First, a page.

K-Gr 1-Sophia, a tabby cat, has 16 kittens. Using different-colored collars for each one, the author introduces both colors and community helpers: "Teal kitten cures with Louann, the pediatrician" and "Chartreuse kitten directs with Celia, the crossing guard." After their busy days, the kittens are reunited with an anxious Sophia during a colorful party. Catalanotto's sepia-like pictures are highlighted with the color introduced. For example, the color tan appears in the grocery bag and in the clerk's uniform. "Rust" appears along the pipes that Tony the plumber is repairing as well as in his shirt. The kittens also have touches of color. The art has a lot of child appeal, as do the popular concepts, and the text is bold and easy to read. A book of high interest to teachers and children.-Corrina Austin, Locke's Public School, St. Thomas, Ontario, Canada Copyright 2005 Reed Business Information.
Kirkus Reviews
Named for colors in a box of crayons, 16 kittens pair off with as many community workers and residents in this ingenious cousin to Matthew A.B.C. (2002) and Daisy 1, 2, 3 (2003). Catalanotto lines up Sophia the cat's calico offspring and then sends them away wearing colored collars to help new owners in their own way. Red kitten looks on as Dave the red-hatted firefighter contemplates a dog stuck in a tree, for instance; Green kitten poses for Paul the landscaper's verdant topiary; Orange kitten demonstrates a jump shot for Chelsea the basketball player; Turquoise kitten queasily accompanies Audrey the pilot; and, in a bit of cleverly indirect product placement, Brown kitten's line of work involves delivering parcels. To brighten the color highlights, the artist renders each lively, humorous scene in neutral tones, and closes with a chromatic blast, as the kittens reunite, with confetti and identifying balloons, for a parental visit. Young fans of Martin's Brown Bear, Brown Bear, What Do You See? (1983, 1992) and its myriad cousins will love the expanded range of color choices here. (Picture book. 4-6)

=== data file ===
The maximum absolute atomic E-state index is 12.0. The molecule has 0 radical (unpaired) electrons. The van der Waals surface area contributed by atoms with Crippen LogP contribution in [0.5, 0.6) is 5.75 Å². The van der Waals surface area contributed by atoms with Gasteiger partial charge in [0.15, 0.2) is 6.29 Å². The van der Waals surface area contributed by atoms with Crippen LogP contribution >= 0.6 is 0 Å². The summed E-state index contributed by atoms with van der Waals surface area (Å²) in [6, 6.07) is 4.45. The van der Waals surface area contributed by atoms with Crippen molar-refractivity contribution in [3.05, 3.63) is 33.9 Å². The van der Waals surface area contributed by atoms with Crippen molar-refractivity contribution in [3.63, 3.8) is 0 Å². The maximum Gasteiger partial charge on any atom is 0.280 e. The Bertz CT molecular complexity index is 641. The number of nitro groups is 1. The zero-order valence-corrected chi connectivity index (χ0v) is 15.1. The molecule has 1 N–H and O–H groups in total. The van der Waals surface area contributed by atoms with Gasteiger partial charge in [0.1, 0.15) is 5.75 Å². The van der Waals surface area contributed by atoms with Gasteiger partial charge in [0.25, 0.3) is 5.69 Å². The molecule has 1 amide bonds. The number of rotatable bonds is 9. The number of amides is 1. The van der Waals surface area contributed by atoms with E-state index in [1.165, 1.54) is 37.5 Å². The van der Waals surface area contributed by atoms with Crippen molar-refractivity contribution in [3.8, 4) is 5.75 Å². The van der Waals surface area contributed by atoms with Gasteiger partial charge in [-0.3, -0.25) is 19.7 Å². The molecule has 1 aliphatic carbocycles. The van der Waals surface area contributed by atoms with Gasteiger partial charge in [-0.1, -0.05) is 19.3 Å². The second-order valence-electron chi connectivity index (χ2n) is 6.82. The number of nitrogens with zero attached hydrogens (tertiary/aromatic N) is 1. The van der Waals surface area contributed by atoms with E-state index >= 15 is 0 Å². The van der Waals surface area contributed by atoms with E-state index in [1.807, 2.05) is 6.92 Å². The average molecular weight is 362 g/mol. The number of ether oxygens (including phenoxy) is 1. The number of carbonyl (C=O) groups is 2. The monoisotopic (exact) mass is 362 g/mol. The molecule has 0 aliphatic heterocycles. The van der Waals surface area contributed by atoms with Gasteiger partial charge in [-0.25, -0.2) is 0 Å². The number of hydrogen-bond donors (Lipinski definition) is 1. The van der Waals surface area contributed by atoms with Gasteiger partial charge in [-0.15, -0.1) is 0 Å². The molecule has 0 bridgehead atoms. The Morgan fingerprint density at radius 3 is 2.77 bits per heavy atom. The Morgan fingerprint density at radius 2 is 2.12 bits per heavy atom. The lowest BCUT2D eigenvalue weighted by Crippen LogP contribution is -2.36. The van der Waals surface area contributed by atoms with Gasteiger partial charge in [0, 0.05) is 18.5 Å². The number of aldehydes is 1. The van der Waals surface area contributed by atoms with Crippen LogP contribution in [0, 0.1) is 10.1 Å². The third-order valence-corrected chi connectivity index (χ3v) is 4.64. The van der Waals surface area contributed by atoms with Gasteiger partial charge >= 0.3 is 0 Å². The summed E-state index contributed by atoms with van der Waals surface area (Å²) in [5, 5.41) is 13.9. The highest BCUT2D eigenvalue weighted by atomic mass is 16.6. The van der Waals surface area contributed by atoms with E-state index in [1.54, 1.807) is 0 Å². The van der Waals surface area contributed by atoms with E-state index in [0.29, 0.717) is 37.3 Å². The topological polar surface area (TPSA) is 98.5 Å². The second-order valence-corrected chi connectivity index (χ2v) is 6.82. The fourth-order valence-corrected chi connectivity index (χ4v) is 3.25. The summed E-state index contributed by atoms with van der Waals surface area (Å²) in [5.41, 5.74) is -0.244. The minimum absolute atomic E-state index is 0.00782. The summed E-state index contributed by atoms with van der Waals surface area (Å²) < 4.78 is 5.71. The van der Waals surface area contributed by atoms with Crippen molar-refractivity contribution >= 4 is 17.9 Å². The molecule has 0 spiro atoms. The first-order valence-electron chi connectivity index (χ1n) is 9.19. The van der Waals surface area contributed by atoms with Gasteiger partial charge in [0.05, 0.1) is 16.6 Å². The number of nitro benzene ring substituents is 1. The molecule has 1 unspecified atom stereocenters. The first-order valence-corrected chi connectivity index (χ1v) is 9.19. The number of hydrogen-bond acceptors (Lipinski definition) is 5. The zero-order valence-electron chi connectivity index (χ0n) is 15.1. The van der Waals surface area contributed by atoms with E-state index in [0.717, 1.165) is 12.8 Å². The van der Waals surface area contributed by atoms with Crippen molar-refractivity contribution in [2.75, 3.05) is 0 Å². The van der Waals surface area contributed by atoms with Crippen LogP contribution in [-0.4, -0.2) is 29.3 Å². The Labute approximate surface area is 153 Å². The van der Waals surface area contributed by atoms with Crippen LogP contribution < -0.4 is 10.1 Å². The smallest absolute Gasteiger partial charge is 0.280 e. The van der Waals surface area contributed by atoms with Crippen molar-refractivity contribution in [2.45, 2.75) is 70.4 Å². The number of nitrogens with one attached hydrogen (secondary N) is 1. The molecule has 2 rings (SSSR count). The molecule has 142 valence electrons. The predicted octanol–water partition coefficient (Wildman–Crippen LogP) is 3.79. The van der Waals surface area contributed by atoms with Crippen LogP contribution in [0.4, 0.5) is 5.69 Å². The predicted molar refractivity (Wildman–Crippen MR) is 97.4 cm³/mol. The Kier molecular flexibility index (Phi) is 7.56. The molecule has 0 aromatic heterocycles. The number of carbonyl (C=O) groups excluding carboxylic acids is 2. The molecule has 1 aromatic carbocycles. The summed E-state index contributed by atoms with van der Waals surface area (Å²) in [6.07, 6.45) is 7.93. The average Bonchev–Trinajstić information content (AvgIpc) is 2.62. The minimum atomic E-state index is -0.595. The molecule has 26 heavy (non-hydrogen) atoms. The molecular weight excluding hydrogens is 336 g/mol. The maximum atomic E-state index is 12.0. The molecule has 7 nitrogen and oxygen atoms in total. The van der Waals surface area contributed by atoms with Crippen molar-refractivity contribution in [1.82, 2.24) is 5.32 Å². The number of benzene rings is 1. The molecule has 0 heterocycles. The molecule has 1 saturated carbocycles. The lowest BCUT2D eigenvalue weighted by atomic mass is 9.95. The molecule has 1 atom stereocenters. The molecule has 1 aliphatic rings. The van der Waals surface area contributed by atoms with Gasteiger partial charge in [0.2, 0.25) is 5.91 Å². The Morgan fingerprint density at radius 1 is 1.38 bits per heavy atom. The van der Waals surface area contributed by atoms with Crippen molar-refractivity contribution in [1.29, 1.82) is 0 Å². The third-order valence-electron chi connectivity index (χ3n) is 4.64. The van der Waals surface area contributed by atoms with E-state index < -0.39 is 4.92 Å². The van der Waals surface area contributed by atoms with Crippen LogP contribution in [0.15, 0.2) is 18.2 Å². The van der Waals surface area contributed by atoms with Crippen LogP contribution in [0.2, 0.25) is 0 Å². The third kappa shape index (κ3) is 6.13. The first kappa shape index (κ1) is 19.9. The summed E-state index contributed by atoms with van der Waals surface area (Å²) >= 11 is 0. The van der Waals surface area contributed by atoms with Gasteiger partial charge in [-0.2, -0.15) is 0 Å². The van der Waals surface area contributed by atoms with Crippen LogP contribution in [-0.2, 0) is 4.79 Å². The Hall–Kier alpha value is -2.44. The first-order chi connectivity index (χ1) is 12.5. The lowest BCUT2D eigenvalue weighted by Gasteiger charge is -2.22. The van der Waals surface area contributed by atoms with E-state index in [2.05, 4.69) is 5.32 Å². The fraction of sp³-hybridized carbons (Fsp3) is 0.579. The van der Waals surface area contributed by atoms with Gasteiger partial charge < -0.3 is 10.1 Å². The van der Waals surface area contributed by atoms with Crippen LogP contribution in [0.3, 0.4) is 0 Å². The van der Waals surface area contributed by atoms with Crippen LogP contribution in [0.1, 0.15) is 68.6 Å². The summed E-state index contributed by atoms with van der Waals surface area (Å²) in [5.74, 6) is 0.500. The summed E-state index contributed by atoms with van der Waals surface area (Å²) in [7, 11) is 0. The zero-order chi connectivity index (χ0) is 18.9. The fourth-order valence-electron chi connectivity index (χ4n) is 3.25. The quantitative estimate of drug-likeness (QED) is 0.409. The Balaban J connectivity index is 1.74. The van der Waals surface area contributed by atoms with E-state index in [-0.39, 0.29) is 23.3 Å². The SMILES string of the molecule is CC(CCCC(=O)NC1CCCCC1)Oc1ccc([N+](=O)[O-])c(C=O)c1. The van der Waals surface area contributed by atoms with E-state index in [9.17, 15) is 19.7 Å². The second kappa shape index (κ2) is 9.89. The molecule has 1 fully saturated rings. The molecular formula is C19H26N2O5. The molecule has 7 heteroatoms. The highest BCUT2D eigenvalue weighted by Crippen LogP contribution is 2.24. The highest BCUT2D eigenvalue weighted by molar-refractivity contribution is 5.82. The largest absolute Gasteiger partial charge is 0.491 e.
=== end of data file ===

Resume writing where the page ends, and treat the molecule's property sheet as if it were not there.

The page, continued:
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Product Details

  • ISBN-13: 9780689865626
  • Publisher: Atheneum/Richard Jackson Books
  • Publication date: 2/1/2005
  • Pages: 32
  • Sales rank: 981,750
  • Age range: 2 - 5 Years
  • Product dimensions: 9.70 (w) x 10.26 (h) x 0.38 (d)

Meet the Author

Peter Catalanotto has written fifteen books for children, including Monkey & Robot, Question Boy Meets Little Miss Know-It-All, Ivan the Terrier, Matthew A.B.C., and Emily’s Art, of which School Library Journal said in a starred review, “Whether viewed from afar or up close, this creative and heartfelt book is a masterpiece.” Peter has illustrated more than forty books, among them several collaborations with George Ella Lyon. Their Mother to Tigers received a starred review in School Library Journal and was one of the New York Public Library’s 100 Titles for Reading and Sharing in 2003. He lives in Bucks County, Pennsylvania.

Peter Catalanotto has written fifteen books for children, including Monkey & Robot, Question Boy Meets Little Miss Know-It-All, Ivan the Terrier, Matthew A.B.C., and Emily’s Art, of which School Library Journal said in a starred review, “Whether viewed from afar or up close, this creative and heartfelt book is a masterpiece.” Peter has illustrated more than forty books, among them several collaborations with George Ella Lyon. Their Mother to Tigers received a starred review in School Library Journal and was one of the New York Public Library’s 100 Titles for Reading and Sharing in 2003. He lives in Bucks County, Pennsylvania.